This is what I’m all about right here. There are two main types, steam powered and semi-auto/mechanical powered. Steam is cheaper and it forces the boiling water through the grounds via steam power. Mechanical heats the water as it is moving through the machine and they typically have multiple pumps that build up the pressure to force the water through the grounds. The reason you need pressure build up is because espresso requires a very fine grind and the filter is metal and typically light won’t even pass through it. Espresso is all about high pressure and forcing every bit of flavor and oil out of coffee. This is why a cup of espresso has a frothy head on it called creama, this is all the oils in the coffee rising to the top. It isn’t for everyone as it is quite strong and when made properly it is only a half of a coffee cup worth of liquid.
Steam Powered Espresso Machines on Amazon.
mechanical/semi-auto De’Longhi EC155 15 BAR Pump Espresso and Cappuccino Maker on Amazon for $79.
I used this machine for years and just recently upgraded.
If searching out non steam powered espresso machines just look for something that has a removable water tank. Steam powered machines can only make one cup at a time and everything is internal with no removable tank. If it mentions screwing a lid on it is steam powered.
Espresso machines with removable tanks on Amazon.

A note on beans:
A lot of people believe if they like strong coffee they need to buy a dark roast, or that they need to buy light roast to get more caffeine. Both of these are simply myths. It has been marketed for a long time that an espresso roast has to be dark as it gets. This will taste much worse than the same bean as a medium roast. The longer a bean is roasted the less oils it has. Light and medium roasts are best for espresso because they are nice and oily. When it comes to espresso everything is about the oil, and you want to preserve as much of it as possible. This is true for every way of making and grinding coffee, but especially true when it comes to espresso.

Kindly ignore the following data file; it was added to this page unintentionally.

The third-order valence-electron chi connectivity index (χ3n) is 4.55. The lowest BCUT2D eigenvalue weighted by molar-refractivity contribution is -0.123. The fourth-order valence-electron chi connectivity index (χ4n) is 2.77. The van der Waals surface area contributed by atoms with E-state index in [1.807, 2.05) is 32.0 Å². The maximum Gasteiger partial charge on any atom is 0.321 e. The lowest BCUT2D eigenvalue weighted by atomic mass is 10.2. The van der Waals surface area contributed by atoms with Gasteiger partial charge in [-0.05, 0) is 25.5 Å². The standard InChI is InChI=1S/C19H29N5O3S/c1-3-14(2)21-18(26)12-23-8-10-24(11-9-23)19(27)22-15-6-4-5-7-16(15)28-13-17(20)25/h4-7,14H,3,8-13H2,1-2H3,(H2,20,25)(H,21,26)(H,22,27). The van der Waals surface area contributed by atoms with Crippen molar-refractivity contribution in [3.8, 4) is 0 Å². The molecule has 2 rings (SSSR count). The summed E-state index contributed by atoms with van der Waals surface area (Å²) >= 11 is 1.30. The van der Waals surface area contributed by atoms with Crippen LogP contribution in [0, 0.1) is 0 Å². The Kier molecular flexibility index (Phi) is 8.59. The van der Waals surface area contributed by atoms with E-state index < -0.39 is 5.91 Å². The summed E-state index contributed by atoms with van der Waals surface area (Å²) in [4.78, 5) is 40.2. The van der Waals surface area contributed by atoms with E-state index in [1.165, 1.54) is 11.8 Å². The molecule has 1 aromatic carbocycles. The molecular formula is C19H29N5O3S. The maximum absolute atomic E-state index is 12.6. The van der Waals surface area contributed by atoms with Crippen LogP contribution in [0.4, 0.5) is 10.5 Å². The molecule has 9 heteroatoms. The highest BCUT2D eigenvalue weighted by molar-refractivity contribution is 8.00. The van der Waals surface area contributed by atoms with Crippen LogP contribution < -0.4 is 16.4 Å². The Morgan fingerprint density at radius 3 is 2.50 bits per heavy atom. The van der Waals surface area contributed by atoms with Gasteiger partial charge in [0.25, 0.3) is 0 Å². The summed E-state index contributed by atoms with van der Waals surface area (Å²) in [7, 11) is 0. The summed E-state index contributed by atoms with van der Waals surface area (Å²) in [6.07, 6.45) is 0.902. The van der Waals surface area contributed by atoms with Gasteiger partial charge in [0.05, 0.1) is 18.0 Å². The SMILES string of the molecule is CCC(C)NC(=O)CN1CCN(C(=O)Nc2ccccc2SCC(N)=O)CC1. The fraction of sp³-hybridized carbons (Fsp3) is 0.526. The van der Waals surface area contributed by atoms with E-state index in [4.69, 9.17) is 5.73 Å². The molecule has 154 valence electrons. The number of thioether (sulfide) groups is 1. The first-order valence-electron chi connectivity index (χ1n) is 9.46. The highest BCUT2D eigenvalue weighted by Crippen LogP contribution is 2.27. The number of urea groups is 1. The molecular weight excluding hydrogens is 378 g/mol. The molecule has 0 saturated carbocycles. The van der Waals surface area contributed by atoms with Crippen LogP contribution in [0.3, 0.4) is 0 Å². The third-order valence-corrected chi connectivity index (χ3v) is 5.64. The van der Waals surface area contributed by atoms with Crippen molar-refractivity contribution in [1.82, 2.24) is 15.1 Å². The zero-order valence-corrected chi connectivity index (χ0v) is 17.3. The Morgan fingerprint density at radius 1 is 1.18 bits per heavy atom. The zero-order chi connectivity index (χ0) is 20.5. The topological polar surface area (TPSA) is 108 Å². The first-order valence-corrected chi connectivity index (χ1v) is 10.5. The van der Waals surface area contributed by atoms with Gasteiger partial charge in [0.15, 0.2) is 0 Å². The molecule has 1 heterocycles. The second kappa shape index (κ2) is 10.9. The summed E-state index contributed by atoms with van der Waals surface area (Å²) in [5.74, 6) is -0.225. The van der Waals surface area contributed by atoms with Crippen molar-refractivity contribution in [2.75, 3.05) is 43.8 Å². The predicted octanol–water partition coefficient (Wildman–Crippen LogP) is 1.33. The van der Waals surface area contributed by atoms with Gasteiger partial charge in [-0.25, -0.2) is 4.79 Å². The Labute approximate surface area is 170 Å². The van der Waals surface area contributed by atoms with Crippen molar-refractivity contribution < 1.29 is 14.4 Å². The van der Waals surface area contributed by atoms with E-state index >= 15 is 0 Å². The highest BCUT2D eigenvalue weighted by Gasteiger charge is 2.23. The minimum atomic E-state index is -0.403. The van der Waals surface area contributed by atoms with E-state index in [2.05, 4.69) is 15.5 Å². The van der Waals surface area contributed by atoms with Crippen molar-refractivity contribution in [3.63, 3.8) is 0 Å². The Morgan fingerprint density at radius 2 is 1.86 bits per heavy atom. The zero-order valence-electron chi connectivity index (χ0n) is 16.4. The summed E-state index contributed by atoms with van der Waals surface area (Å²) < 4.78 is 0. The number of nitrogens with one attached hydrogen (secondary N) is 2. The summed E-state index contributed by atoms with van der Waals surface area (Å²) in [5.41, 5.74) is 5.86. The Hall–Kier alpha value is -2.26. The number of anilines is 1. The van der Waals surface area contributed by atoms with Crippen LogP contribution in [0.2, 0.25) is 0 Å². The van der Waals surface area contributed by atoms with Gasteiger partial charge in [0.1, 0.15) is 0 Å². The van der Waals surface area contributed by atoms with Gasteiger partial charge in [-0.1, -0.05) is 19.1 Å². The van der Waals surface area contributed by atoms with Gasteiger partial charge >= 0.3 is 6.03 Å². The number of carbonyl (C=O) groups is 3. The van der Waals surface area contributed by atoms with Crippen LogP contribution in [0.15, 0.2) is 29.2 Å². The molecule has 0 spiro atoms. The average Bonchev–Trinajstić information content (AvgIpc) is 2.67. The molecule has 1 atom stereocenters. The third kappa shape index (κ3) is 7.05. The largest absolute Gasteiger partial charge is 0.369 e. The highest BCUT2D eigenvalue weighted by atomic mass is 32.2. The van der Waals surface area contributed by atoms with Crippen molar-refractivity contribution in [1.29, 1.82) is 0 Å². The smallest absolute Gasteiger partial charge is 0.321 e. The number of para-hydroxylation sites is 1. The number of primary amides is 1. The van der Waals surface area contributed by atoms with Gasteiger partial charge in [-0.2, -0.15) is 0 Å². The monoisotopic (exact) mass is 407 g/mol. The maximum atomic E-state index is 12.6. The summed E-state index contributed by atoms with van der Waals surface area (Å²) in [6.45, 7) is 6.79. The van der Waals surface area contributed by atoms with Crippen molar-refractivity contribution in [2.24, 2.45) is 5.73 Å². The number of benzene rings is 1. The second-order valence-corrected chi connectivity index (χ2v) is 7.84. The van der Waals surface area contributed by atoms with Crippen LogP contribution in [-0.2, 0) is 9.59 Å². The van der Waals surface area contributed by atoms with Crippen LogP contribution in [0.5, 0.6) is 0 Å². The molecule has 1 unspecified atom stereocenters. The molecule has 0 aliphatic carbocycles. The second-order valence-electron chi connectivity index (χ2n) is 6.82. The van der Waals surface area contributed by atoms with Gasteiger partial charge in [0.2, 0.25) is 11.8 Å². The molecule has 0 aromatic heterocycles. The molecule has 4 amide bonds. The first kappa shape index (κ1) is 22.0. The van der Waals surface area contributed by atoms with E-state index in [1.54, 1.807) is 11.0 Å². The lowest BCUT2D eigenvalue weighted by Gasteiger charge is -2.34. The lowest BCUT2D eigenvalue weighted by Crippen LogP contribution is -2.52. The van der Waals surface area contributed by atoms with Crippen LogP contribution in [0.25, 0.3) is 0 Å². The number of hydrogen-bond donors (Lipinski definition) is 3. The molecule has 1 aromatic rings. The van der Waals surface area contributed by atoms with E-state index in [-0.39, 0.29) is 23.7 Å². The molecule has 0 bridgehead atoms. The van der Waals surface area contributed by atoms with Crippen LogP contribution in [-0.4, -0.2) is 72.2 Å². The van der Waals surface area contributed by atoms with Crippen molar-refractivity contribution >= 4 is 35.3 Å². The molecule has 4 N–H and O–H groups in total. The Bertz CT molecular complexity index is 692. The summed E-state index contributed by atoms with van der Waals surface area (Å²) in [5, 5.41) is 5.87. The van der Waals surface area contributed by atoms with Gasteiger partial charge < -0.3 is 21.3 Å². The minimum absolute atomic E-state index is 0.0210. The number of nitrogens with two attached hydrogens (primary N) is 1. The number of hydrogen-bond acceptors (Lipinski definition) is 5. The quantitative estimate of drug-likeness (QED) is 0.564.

How to take it to the next step on the cheap?

I’m only going to go over what I drink here and what I use. I don’t see any point in going over anything I don’t enjoy personally.


All these are whole bean bags.
100% Ethiopian. Since I finally got my hands on these I’ve been in coffee heaven. Simply no other coffee can compare to the flavor in these. Ethiopia is where coffee came from, it is the original birth place of every other coffee bean ever. These beans have a amazing fruity chocolate flavor and smell like blueberry’s when ground up. They are also so oily if you run your fingers through the beans your hand will be oily afterwards.
This is my go to, very fruity and very low acid. This particular brand is roasted by a company called RhoadsRoast coffees, they are a little bit more expensive but they are also a major quality upgrade compared to the fresh roasted brand. I drink about 6 cups of this a day every day at minimum. I cannot say enough good things about this coffee.
Ethiopian Natural Sidamo Grade 4 2.5 pound bag on Amazon for $26
Ethiopian Natural Sidamo Grade 4 5 pound bag on Amazon for $37
My second pick, this is much stronger but still with the fruity flavor just not as pronounced, also seems to be a bit more acidic, but still very good. The finish on this is quite intense and really lingers in the mouth.
Ethiopian Yirgacheffe Washed Grade 1 (Medium Roast 3 Pound bag on Amazon $32
Ethiopian Yirgacheffe Washed Grade 1 (Medium Roast 5 Pound bag on Amazon $44